By Bill Pruden
Seventy-three years ago today, on May 20, 1949, Major League Baseball was witness to one of the game’s more inauspicious starts to what would ultimately be an award-winning career. After striking out the first batter, the 23-year-old, 6-foot, 4-inch Don Newcombe, only the third Black hurler to appear in the big leagues, gave up three straight singles as well as a bases-clearing double, a performance that left more than a few observers wondering if he was up to the challenge.
But while the 81.00 earned run average that Newcombe sported when he exited was by no means impressive, by the end of the season the hard-throwing right-hander had made clear that in every way he belonged on a major-league pitcher’s mound.
Indeed, he brushed off that shaky start and went on to craft a memorable rookie campaign and a highly decorated career.
In fact, his receipt of Rookie of the Year honors, the Cy Young Award, the National League’s Most Valuable Player Award and a World Series ring would not be replicated until Justin Verlander matched it in 2017.
Two days after the debacle in St. Louis, it was as though a different person toed the rubber at Crosley Field, as Newcombe led his Brooklyn Dodgers teammates to a 3-0 win over the Cincinnati Reds, throwing a five-hit shutout.
He would soon establish himself as a regular part of the Dodgers rotation, ultimately starting 31 games. He completed 19 of them and threw five shutouts on the way to 17 wins against 8 losses, with a final ERA of 3.17.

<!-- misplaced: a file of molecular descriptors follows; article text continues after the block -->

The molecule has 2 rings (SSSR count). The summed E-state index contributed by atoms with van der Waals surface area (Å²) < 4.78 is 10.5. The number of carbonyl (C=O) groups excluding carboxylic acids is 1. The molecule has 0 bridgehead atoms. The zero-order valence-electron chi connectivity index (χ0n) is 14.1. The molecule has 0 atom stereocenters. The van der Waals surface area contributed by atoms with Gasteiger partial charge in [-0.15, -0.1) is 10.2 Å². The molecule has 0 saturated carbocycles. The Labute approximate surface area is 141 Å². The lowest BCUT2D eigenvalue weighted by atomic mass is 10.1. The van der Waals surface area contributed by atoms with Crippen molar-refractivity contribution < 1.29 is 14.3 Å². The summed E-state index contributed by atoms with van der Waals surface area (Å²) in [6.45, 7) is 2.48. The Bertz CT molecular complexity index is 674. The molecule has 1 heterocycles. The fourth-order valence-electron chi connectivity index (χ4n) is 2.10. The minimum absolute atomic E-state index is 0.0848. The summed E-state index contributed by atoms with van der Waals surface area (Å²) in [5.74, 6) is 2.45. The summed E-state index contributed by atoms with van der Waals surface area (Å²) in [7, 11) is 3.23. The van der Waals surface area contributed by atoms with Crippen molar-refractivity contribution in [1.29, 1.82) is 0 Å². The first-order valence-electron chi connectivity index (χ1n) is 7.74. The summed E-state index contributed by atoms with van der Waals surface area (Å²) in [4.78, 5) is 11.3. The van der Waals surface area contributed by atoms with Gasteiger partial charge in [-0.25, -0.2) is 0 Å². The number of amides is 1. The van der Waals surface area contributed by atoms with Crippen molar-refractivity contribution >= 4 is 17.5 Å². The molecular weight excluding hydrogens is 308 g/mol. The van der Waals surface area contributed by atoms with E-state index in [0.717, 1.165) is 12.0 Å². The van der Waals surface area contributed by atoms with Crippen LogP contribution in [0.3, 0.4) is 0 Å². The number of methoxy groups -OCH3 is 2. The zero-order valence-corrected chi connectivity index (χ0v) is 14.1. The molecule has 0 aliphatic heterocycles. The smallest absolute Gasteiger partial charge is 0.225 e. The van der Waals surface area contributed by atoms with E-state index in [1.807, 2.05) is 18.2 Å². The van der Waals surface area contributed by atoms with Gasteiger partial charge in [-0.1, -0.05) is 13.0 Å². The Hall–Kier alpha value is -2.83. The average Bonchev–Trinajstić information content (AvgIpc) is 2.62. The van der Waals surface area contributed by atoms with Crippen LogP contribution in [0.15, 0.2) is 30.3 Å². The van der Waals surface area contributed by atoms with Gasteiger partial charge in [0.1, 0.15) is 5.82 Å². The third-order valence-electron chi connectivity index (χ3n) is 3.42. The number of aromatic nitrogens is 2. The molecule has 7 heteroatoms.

Not only did “Newk” win the Rookie of the Year Award but also made the All-Star team and placed eighth in the voting for the National League’s Most Valuable Player. By season’s end, his debut against the Cardinals was a distant memory.
Newcombe followed up his impressive rookie season with two more stellar efforts, winning 19 and 20 games while pitching over 265 innings in both 1950 and 1951.
Unhappily, like many ballplayers at that time, military service forced him to miss the next two seasons, but while he struggled a bit upon returning from the service part- way into the 1954 season, his efforts in 1955 and 1956 left observers wondering what might have been had he not missed the intervening two-plus seasons.
Indeed, in 1955, Newcombe won 20 games while losing only five as the Dodgers finally won the World Series, defeating their long-time nemesis, the New York Yankees, in seven games.